Wednesday, July 18, 2007

The lesson of Stevie, Robin, and Darrell

I couldn't wait to gig. Man, I was so excited, and nervous, when I had my first "real show"
at Apehanger's. The venue: a biker bar. I was 18. But it was a cool show, the bikers were great, and I had a blast.

However, once I got a few gigs under my belt, I begain to develop an opinion about gigs. Some were cool, some were "beneath me", and some were just discouraging. It was hard to feel like a rockstar in some places, with three people watching NASCAR on the bar tv, and once in a while, you'd hear a car drive by on the lone country road outside the dive's doors.

But there's been some things changing in my head. Stevie Ray Vaughan once said that he played
every show like it was his last. And on August 27th, 1990, after a smokin' set with his band, Eric Clapton, Robert Cray, and his brother, Jimmie, he was right. He died in a helicopter crash later that night.

I never knew him, but I still feel sad every August 27th. And somewhere, in the back of my mind, I wanted to play every show like it was my last.

While playing guitar on the Waterfront in Alexandria, VA, this past Friday...I almost forgot about Stevie's lesson. Grumbling because the flow of people wasn't as good as it could be, moving around and getting stressed out to find the perfect pitch for busking...Towards the end of the night, the crowds had thinned out, and I finally let go, and just played. The Woodrow Wilson bridge is visible from the docks where I play, and when the planned upgrades are completed on it, it will be the widest bridge in the world. I drive over it to go home. So I decided that I'd play as if I was going to crash on the bridge later that night on my journey homeward. I sat down, and just played. Just relaxed, and played. I gave up trying to attract folks to listen, or to drop a dollar in the bowl. Just played.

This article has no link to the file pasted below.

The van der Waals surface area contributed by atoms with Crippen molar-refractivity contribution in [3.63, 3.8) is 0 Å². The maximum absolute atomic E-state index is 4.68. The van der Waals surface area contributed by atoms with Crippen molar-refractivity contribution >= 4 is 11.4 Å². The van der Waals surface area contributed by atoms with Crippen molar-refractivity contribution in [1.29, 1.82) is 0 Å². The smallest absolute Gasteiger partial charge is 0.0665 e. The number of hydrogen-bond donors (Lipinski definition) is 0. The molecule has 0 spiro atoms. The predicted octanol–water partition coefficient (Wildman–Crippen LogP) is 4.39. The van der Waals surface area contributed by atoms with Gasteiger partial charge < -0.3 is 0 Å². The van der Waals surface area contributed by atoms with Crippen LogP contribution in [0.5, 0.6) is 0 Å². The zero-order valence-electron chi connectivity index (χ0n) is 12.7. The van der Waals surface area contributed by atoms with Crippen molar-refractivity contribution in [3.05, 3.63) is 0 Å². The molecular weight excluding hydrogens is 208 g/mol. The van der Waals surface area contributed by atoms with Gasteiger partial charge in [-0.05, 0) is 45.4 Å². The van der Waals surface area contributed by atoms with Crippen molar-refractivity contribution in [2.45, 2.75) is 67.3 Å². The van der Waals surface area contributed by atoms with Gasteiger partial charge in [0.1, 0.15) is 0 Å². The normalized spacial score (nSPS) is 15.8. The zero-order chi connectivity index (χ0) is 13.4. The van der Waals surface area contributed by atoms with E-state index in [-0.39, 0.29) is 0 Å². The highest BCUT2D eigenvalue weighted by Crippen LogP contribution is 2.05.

Some lady came up after I had finished a solo, and she dropped a five in my bowl. "I really enjoyed that." she said.

Later that night, in Cheyenne, Wyoming, a lady by the name of Robin Munis was singing a Toby Keith song in a bar. Suddenly, a sniper's bullet crashed through the window, and struck her in the head, killing her. The police suspect her estranged husband, a member of the Army National Guard, who had received sniper training from the military.

Dimebag Darrell was gigging in Columbus, Ohio, on December 8th, 2004, when he was shot and killed, along with a security guard, a club employee, and a 23 year old fan. How terribly sad...

We all die, sometimes peacefully, sometimes in a flash and a bang.

All of this has me thinking. And the next time I'm playing a gig, I'm not going to discount it, and I'm not going to take it for granted.

It very well could be my last show.

Are ya with me?

4 comments:

ben golding said...

thats pretty freaky man,if i were to get a gig, i would definitly play my best, this i believe will help me alot...or make me paranoid haha

wolfdad said...

Hey Josh,
Man! Those are some sobering, but very uplifting thoughts. Somebody also said, back in the foggy past, that "only the good die young." And you named some VERY good folks.

Buddy Holly was yet another good example of "living each day as if it were your last." Both personally and musically, Buddy lived life to its fullest, yet sadly, he too met an untimely and early end.

None of us knows what is around the next corner or behind the next door and, good or bad, life dictates that we round that next corner and open that next door. What we leave behind is legacy (or, in some cases, with the people you mentioned, a legend), what we do today becomes a part of that legacy, yet tomorrow doesn't belong to us yet, so today is where it is all happening.

Josh, many thanks to you for taking the time to put this lesson down and, many thanks for the contributions you have made recently in this old guy's life.
Later,
Doc

wolfdad said...

Hey Josh,
A well-written and very sobering lesson that we can all take to heart.

Many thanks for taking the time to share your thoughts.

Buddy Holly was another name that could be added to the list of people who lived, both musically and personally, life to its fullest.

Again thanks and thanks for the contributions you have recently made to my life.
Later,
Doc

wolfdad said...

Hey Josh,
Thanks for a very timely and poignant reminder and lesson. In this age of "instant gratification," it sometimes is difficult to kick back and not take a lot for granted. Yesterday is now a legacy and tomorrow still doesn't belong to us, so all we really have to do is live the moment, hour and day to its fullest. Buddy Holly was yet another example of the lesson.
Later,
Doc